Technology development can be described via so called S-curves, when depicting performance over time [42] as given in Fig. 4. An initial fluid phase shows slow progress – the principle of the technology is known, but application has not yet a better performance than incumbent technologies. This phase is also the location of the before mentioned “Valley of Death”. If not enough funding is received, a technology cannot progress beyond this point. Afterwards, once the technology has matured somewhat, the performance increases and application also facilitates progress, which leads to a steeper gradient in the transitional phase. Only after the technology has matured significantly, progress begins to slow down, while only specific attributes are further improved. At this point in time, often other technologies emerge with a better performance, usually in the fluid or transitional phase.

Fig. 4
figure4

Typical progress in technology development measured in performance over time. There will be a fluid phase, where performance increases slightly over time, a technology emerges. The transitional phase sees significant increases in performance, before the curve flattens and finally the specific phase, where only specific parameters are improved, maturation of the technology is high. Based on [41]

The benefit of technology transfer as described here is that the fluid phase has been overcome by investment of the original application, here spaceflight. Yet, the introduction of this technology has to occur in a way that the performance is outweighing that of the incumbent technology, i.e. the output over input (e.g. personnel hours for operating the technology) is better compared to the incumbent. The incumbent at the same time, will usually be in the specific phase, nearing or at the end of further improvement.

A further obstacle for successful improvement of sustainability with human spaceflight technology are rebound effects, resp. the need to be aware of such effects and how to prevent them. Rebound effects occur, when measures to achieve a certain goal, in the long run result in the opposite. One example would be, e.g. reducing water usage in agriculture, which in the long run resulted in larger areas being used and while the amount of water used for irrigation per area was reduced, the increase in area resulted in more total water usage [43].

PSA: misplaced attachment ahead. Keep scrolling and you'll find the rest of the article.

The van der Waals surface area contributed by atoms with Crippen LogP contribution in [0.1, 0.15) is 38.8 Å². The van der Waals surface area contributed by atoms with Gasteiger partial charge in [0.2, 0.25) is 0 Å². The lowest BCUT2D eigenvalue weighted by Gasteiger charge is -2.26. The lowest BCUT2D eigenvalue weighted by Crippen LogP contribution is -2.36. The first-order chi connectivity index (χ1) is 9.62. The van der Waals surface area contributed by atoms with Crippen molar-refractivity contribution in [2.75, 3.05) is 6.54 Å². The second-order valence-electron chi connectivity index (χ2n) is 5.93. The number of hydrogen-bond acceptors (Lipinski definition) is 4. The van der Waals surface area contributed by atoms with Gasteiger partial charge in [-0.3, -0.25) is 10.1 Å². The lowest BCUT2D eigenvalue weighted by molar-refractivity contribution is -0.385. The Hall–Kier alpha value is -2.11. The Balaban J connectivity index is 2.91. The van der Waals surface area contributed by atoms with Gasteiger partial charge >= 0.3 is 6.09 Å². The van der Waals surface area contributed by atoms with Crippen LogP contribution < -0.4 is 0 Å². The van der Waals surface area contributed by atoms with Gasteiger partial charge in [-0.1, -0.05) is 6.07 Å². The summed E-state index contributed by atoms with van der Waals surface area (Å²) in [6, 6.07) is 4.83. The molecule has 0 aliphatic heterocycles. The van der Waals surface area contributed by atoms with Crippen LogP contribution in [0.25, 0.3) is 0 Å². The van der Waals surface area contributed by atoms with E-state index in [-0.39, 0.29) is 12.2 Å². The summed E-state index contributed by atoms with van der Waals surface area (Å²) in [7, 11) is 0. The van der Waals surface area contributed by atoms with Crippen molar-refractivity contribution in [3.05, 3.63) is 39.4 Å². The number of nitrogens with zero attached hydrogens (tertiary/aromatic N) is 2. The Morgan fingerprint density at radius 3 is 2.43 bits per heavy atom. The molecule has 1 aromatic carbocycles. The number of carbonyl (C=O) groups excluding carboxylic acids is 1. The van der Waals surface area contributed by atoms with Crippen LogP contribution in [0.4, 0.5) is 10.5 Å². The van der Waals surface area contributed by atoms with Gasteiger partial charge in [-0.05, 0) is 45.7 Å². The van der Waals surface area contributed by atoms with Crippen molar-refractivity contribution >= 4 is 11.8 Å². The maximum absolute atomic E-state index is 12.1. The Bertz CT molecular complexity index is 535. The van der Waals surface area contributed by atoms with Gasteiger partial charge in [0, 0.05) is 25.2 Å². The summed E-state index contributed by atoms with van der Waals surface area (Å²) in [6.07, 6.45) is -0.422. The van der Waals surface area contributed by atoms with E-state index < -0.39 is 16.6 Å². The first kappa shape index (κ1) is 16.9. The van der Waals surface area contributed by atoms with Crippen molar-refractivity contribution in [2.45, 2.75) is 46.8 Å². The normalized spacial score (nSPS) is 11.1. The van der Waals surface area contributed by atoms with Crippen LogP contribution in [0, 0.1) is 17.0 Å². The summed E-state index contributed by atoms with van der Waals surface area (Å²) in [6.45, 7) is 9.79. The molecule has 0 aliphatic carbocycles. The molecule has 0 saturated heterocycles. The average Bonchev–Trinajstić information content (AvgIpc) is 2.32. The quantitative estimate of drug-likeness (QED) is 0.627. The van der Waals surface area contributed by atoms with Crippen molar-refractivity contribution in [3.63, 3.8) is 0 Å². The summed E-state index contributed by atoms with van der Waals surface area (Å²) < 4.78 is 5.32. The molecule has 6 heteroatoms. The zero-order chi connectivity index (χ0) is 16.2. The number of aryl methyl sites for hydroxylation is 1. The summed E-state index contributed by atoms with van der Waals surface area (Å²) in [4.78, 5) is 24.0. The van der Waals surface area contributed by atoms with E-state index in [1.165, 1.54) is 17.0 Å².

Careful planning and communication with the stakeholders have to be applied to prevent rebound effects and thus lower the risk for an unforeseen negative outcome.

Recommendation for action

The previous chapters have established that human spaceflight missions and sustainable human presence on Earth face similar challenges and therefore can benefit from similar solutions. To improve the synergy between closed-loop technology development for human spaceflight and achieving sustainability on Earth we make the following recommendations to administrations, agencies and politics:

  1. 1.

    Increase awareness in both communities, i.e. human spaceflight and sustainable development, for common research areas and efforts (e.g. identifying technologies in the “Valley of Death”),

  2. 2.

    create common research programs to improve synergy effects by targeting both research communities (space exploration and STS),